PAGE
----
Whip the whites to stiff peaks 7; you’ll know they’re ready when you can turn the bowl upside down without the mixture moving. Take a spoonful of the whites and add it to the bowl with the mascarpone cream 8, then stir vigorously with a spatula to dilute the mixture. Next, add the rest of the egg whites little by little, folding them in by mixing very gently from the bottom upwards 9.
The mascarpone cream is ready 10. Spread a heaping spoonful on the bottom of a glass baking dish measuring 9x13 inches (20x30 cm), ensuring the entire base is covered 11. Now dip the ladyfingers into the cold coffee for a few seconds, first on one side and then on the other 12.
Then arrange the coffee-soaked ladyfingers in the dish 13, trying to position them all in one direction, to form a first layer of cookies 14. Add another layer of mascarpone cream and level it so the cookies are covered completely 15.
Continue to add the coffee-soaked ladyfingers 16 and cream 17 in alternating layers, always leveling the surface of the cream 18.
Finally, transfer the remaining cream to a pastry bag with a ½-inch (12-mm) plain tip and cover the entire surface of the tiramisu with dabs of cream 19. Sprinkle over the unsweetened cocoa powder 20 and leave the tiramisu to set in the fridge for a couple of hours. Your tiramisu is ready to be enjoyed 21!
You can keep your tiramisu covered well in the fridge for a couple of days. It can be kept in the freezer for around 2 weeks.
If you like, you can also add dark chocolate shavings or chocolate chips. Add as much sugar to the coffee as you like! Make your own mascarpone using our recipe.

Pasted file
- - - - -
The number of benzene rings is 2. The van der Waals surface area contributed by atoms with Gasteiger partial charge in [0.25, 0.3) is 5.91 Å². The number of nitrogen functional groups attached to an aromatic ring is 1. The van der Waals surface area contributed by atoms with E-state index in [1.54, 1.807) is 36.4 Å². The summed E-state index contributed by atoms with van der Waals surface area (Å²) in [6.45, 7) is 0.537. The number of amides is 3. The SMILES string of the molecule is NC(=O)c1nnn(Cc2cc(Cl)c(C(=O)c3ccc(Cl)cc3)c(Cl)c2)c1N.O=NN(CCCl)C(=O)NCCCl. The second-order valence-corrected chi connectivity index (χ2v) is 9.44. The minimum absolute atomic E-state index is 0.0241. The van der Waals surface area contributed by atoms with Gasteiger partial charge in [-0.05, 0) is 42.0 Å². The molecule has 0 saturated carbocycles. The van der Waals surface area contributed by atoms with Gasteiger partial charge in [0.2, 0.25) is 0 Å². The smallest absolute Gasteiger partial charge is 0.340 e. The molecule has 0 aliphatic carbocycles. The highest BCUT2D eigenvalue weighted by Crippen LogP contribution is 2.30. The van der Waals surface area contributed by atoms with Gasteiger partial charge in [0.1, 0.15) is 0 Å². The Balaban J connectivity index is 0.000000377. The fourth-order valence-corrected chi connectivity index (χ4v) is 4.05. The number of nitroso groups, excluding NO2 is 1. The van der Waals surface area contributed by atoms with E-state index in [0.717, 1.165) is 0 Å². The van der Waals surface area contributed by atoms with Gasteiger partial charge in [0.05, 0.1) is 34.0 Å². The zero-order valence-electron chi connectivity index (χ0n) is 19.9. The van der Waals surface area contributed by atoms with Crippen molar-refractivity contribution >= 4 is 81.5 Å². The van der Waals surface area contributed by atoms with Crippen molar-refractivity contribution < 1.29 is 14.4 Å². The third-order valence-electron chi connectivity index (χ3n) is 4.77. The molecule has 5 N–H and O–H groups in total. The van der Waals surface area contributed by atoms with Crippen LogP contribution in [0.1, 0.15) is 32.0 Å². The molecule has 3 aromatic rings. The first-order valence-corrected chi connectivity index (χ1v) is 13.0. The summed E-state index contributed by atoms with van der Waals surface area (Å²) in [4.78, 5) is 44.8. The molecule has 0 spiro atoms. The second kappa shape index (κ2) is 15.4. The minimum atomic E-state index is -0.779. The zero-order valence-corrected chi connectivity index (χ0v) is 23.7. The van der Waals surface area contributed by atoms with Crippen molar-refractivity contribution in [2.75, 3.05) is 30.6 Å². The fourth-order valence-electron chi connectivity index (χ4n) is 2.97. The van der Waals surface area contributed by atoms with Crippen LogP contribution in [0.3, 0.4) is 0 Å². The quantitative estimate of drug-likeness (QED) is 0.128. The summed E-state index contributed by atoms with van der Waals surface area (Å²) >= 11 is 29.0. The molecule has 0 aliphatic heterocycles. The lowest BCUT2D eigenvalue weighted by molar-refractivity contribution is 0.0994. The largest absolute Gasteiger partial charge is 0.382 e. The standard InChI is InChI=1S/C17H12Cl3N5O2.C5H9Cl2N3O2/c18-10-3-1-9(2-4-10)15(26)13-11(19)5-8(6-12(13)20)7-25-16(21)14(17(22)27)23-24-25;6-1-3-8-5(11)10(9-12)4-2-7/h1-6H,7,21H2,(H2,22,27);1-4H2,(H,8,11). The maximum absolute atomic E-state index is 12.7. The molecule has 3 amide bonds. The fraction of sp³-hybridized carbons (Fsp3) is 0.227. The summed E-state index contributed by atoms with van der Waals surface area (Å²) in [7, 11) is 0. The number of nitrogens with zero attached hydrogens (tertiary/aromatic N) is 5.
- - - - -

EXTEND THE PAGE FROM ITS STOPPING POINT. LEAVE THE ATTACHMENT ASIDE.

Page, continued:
The origins of tiramisu are very unclear and multiple regions claim to be the birthplace of this popular treat: Tuscany, Piedmont, Friuli Venezia Giulia, and Veneto all lay claim to having invented it! There are many legends associated with this dessert, which has even been said to have aphrodisiac qualities! The Tuscan version says tiramisu was created in Siena in the 17th century when some pastry chefs decided to prepare a dessert to celebrate the arrival of the Grand Duke of Tuscany, Cosimo de’ Medici, to the city. They decided that the dessert must honor the duke’s personality, so it had to be a solid, flavorsome treat that was at the same time made from simple ingredients, and, most importantly, it had to be very sweet given Cosimo’s sweet tooth! And so, tiramisu was born, but at the time it was known as “zuppa del duca,” “duke’s trifle,” in homage to Cosimo de’ Medici, who took the recipe to Florence and spread it all over Italy. Legend also has it that this “duke’s trifle” became the preferred dessert of the nobility, who claimed it had aphrodisiac and energizing qualities, hence the name “tiramisu,” which can be translated as “pick me up.” Another story behind the creation of tiramisu says that it was invented by a pastry chef in Turin in honor of Camillo Benso, Count of Cavour, to provide him with sustenance during his difficult struggle to unify Italy. In Veneto, meanwhile, they say that tiramisu was created at the El Toulà restaurant in Treviso, which at the time was located near a brothel, whose clients would go to the restaurant looking for something to give them a pick-me-up.